In Defense of Class Rings II

Over twelve years ago, I wrote a blog post about how important my high school class ring is to me. I still have the ring today, it’s kept with my 2019 Albany Patroons championship ring and my 2014 Windsor Express championship ring as a special triumverate.

Today’s blog post isn’t about any of those rings.

It’s about a special ring for my son Kris.


It’s 2005. I was on my second marriage, and Kris was living in Washington State with my first ex-wife. At the time, thanks to my involvement with the music collector’s magazine Goldmine and two record collector’s guides with that company, I owned a decent-sized record collection.

Kris had gone through so many things in his life, and was about to graduate high school. The plan was for everybody to fly to Seattle and attend the graduation ceremony.

And I wanted to give Kris something special for his graduation. Whatever the future held for him, the fact that he made it this far was an accomplishment in and of itself. Trust me on this.

Because of one circumstance or another, he never had the chance to order a high school graduation ring. And if you haven’t priced graduation rings … they’re expensive as hell. I’m talking the good ones, not the ones made of Arcturium or Siladium or Whatchamacallitium.

I contacted his high school and asked which company they contracted with for rings. Then I contacted the ring company. A price was quoted. Let me rephrase that. A price wa$$$$$ quoted.

To get the ring in time for Kris’ graduation, I needed to raise cash quickly. My finances were tight. Way too tight.

Then I looked at the record collection.

Or at least a subset of it.

See, when working on one of my record collecting guides, I had assembled a complete set of the Sub Pop Singles Club. The Sub Pop Singles Club was a monthly subscription service where subscribers received a new 45 RPM record from an up-and-coming artist or band. And we’re talking some serious heavy hitters in their earliest incarnations.

See, the first pressing in the Sub Pop Singles Club was a limited-run 1000 copies – hand-numbered on the cover – of these guys.

Yeah. This was Nirvana’s first pressed 45 ever. And I had one of the 1,000 limited-run copies.

You know who else was in the Sub Pop Singles Club? These guys.

And there was a limited run in the Sub Pop Singles Club of this little track.

Oh, and Urge Overkill.

And Rocket from the Crypt.

This was a complete run of the Sub Pop Singles Club. Acquired from eBay and from record shows and from other locales.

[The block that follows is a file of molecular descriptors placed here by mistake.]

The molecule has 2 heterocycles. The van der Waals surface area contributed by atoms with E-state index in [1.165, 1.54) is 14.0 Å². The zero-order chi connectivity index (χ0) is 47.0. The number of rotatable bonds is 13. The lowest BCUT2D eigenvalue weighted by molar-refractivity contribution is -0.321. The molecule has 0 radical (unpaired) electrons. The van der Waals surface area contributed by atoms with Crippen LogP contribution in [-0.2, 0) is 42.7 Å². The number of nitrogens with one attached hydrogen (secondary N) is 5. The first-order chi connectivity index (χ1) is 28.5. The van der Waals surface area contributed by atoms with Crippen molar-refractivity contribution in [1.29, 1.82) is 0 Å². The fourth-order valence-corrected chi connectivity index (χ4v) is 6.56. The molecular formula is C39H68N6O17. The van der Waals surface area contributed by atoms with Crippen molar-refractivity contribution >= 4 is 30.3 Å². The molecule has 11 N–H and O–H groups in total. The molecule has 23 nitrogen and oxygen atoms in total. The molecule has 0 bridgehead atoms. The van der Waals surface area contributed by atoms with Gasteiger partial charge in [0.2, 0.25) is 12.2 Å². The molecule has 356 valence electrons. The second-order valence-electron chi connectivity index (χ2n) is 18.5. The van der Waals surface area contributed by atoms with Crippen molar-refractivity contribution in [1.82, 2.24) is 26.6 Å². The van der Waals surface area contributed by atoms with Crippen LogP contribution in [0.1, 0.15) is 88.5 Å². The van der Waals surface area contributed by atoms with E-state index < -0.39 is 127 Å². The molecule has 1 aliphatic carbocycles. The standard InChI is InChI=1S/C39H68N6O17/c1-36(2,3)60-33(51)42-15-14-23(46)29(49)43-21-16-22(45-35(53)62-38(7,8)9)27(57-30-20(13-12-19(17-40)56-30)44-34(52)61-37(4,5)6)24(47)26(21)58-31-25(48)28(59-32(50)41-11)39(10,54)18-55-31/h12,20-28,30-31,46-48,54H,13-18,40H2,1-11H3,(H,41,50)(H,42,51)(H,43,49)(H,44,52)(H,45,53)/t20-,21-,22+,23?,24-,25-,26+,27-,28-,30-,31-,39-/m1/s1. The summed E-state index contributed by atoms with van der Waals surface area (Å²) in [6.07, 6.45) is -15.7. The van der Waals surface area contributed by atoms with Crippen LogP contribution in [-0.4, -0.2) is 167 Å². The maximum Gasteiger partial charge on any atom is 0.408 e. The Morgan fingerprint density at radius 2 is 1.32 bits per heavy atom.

I estimated that if I cherry-picked some of the vinyl from this collection and sold it piecemeal, I might have enough for a down payment on the class ring.

And I thought. And I thought.

And in the end … I took both volumes of the Sub Pop Singles Club and put them all up – as one lot – on eBay. One completed auction and a quick payment later, I had just enough cash to get the ring AND have it shipped to me in time.

Well, let’s be judicious about that “in time” statement. Because class rings are custom-made. You can’t just walk into a Josten’s Factory Store and pick up a ring on Aisle 6.

Here’s what goes into producing and manufacturing a class ring.

Suffice it to say … we had our suitcases in the car and were just leaving for the airport when a FedEx package – with the ring – arrived at our house. Just in the nick of time.

Next stop – Seattle.

And I will say this. The graduation ceremony was nice. I watched as Kris walked across the stage and received his diploma. And later that night, along with Kris’ mother, his stepmother and his high school guidance counselor in the room, I provided Kris with his graduation ring. It fit his finger perfectly. As all rings should.

So what if it cost me a collectible record series?

Trust me, I’m glad I had the option to sell that collection and buy the ring for him.

Because I remember how important class rings are. They’re not just a tangible reminder of graduation. It’s a symbol of what it took to get there, what odds you overcame, what challenges you surmounted, what mountains you summited.

Nearly two decades after that graduation, Kris is a successful person.

And I can’t ask for any more than that.